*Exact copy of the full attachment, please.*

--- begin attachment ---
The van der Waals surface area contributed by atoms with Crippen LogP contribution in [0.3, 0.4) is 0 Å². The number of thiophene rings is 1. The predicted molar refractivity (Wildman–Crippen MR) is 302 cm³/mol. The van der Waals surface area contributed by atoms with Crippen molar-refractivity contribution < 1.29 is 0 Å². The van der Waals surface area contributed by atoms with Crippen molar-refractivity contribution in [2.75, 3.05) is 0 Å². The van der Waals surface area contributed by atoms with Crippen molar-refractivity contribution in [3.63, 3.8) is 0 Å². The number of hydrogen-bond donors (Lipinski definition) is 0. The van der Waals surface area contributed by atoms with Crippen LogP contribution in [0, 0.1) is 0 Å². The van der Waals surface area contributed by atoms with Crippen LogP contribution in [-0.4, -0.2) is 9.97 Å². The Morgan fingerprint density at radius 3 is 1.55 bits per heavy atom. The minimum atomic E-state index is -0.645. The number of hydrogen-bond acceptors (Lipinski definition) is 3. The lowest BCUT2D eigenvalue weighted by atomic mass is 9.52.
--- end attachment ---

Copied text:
The van der Waals surface area contributed by atoms with Crippen LogP contribution in [0.3, 0.4) is 0 Å². The number of thiophene rings is 1. The predicted molar refractivity (Wildman–Crippen MR) is 302 cm³/mol. The van der Waals surface area contributed by atoms with Crippen molar-refractivity contribution < 1.29 is 0 Å². The van der Waals surface area contributed by atoms with Crippen molar-refractivity contribution in [2.75, 3.05) is 0 Å². The van der Waals surface area contributed by atoms with Crippen molar-refractivity contribution in [3.63, 3.8) is 0 Å². The number of hydrogen-bond donors (Lipinski definition) is 0. The van der Waals surface area contributed by atoms with Crippen LogP contribution in [0, 0.1) is 0 Å². The van der Waals surface area contributed by atoms with Crippen LogP contribution in [-0.4, -0.2) is 9.97 Å². The Morgan fingerprint density at radius 3 is 1.55 bits per heavy atom. The minimum atomic E-state index is -0.645. The number of hydrogen-bond acceptors (Lipinski definition) is 3. The lowest BCUT2D eigenvalue weighted by atomic mass is 9.52.